Kyoto Animation Arson Attack: Suspect Had Submitted a Novel to Company
The alleged perpetrator of the fire which killed 35 people had shouted about plagiarism when he was apprehended. Records of a novel sent by him to the company's annual writers' competition have been discovered.
The suspect in the Kyoto Animation (KyoAni) fire on July 18 had sent in a novel to the company, but it was rejected in its initial screening, KyoAni's lawyer Daisuke Okeda said Tuesday.
When Shinji Aoba, 41, was apprehended by police immediately after the blaze, which killed 35, he was overheard by witnesses shouting that he had set fire to the company because it had stolen his novel.
The company initially said it had found no record of a submission by the suspect, but further investigation has found a novel sent by Aoba from an address which appears to be the same one that police searched Friday.
Since 2009, KyoAni has held its annual Kyoto Animation Awards to find new stories, from which it has gone on to publish some and make anime from them.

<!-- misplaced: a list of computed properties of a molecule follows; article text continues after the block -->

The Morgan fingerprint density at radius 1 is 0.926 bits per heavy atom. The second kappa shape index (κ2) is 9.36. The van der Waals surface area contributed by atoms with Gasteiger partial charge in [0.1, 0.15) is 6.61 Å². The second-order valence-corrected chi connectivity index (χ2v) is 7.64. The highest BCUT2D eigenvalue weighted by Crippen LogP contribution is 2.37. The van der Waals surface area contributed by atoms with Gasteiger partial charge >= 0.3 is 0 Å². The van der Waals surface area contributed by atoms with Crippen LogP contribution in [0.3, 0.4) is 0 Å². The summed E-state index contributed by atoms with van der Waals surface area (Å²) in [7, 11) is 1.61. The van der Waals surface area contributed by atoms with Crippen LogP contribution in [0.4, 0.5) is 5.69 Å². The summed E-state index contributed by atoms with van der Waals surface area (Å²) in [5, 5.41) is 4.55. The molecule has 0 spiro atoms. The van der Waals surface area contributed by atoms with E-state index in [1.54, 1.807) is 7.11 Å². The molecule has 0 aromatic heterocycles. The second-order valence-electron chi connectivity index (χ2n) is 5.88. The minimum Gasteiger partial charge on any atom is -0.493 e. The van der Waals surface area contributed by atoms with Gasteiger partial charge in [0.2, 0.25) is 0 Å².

"We're confident that none of the company's products so far has any similarity," Okeda told local media without revealing the plot or other details.
Some of the studio's best-loved works began life as submissions to the contest, including Violet Evergarden, which won the top prizes in the novel, scenario and manga categories in 2014. It went on to become an anime series in 2016 and was licensed by Netflix in 2018.
The world premiere of a spinoff feature, Violet Evergarden Gaiden, is set to go ahead at Germany's AnimagiC convention on Aug. 3-4. Before the fire, a sequel was set for release next year; its status is currently unknown.
The suspect appears to have spent days in Kyoto planning the attack, before he spread 11 gallons of gasoline around the anime studio and igniting it on the morning of July 18.
About 10 employees remain hospitalized with burns, as well as the suspect, who has not yet been able to talk to police or be arrested.